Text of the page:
Publisher's Note: This post appears here courtesy of the The Daily Wire. The author of this post is Tim Pearce.
The Supreme Court on Friday agreed to take up a challenge to a ban on bump stocks put in place by former President Donald Trump after a mass shooting in Las Vegas in 2017.
The Biden administration asked the high court to uphold the Trump-era policy. Gun rights supporters also requested the court take up the issue and strike the ban down, according to NBC News.
The ban has been litigated in lower courts for years. Federal courts have reached differing conclusions on the issue, which is whether the Trump administration had the authority under the National Firearms Act of 1934 and Gun Control Act of 1968 to ban bump stocks.
The United States has long banned machine guns, which are capable of firing multiple rounds per each time the trigger is pulled. A bump stock is a device that can be attached to a semi-automatic firearm and reduce the length of time between trigger pulls by harnessing the gun's energy from recoil.
Officials estimate over half a million bump stocks were sold in the United States before the Trump administration ordered them turned over to authorities, according to The Hill.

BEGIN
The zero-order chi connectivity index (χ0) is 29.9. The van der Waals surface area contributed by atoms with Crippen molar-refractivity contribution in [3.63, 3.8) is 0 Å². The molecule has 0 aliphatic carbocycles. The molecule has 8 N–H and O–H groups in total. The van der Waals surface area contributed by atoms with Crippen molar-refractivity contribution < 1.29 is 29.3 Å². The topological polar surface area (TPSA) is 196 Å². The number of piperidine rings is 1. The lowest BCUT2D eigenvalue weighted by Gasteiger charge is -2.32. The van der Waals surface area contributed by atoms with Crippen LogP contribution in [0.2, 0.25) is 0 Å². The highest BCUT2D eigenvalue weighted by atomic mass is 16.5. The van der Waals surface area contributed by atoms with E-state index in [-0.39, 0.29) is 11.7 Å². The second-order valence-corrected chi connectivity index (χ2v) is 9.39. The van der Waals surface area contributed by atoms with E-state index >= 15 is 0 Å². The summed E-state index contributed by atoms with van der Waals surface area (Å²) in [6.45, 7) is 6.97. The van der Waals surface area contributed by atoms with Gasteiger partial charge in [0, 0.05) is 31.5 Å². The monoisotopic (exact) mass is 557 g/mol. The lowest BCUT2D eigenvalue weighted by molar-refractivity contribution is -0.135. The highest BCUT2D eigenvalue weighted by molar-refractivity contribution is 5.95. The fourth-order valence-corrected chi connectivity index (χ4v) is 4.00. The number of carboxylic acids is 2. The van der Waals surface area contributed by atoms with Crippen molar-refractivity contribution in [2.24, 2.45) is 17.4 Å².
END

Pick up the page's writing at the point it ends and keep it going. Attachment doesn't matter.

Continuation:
The case hinges on the boundaries of executive authority outlined in federal gun laws.
"The interpretive rule did not alter or enlarge the scope of the statutory prohibition on possessing or transferring new machineguns,"
the Justice Department said in a court filing, according to The Hill. "The rule instead merely served to inform the public of ATF's considered view that bump stocks are 'machineguns' as Congress defined that term."
But gun rights proponents disagree. Gun shop owner and firearms instructor Michael Cargill is one of the challengers to the Trump-era reinterpretation of the law. Cargill's legal team says that use of a bump stock does not fundamentally change the weapon into an automatic firearm.
"A weapon is not a machine gun if something more is required of the shooter than a single function of the trigger to produce more than one shot,"
Cargill's Supreme Court brief said.
"The plain meaning of that sentence is that a weapon is not a 'machinegun' if something more is required of the shooter than a single function of the trigger to produce more than one shot. And, as the Final Rule concedes, the shooter must do considerably more than pull the trigger once if he wishes the weapon to fire multiple shots,"
the brief says.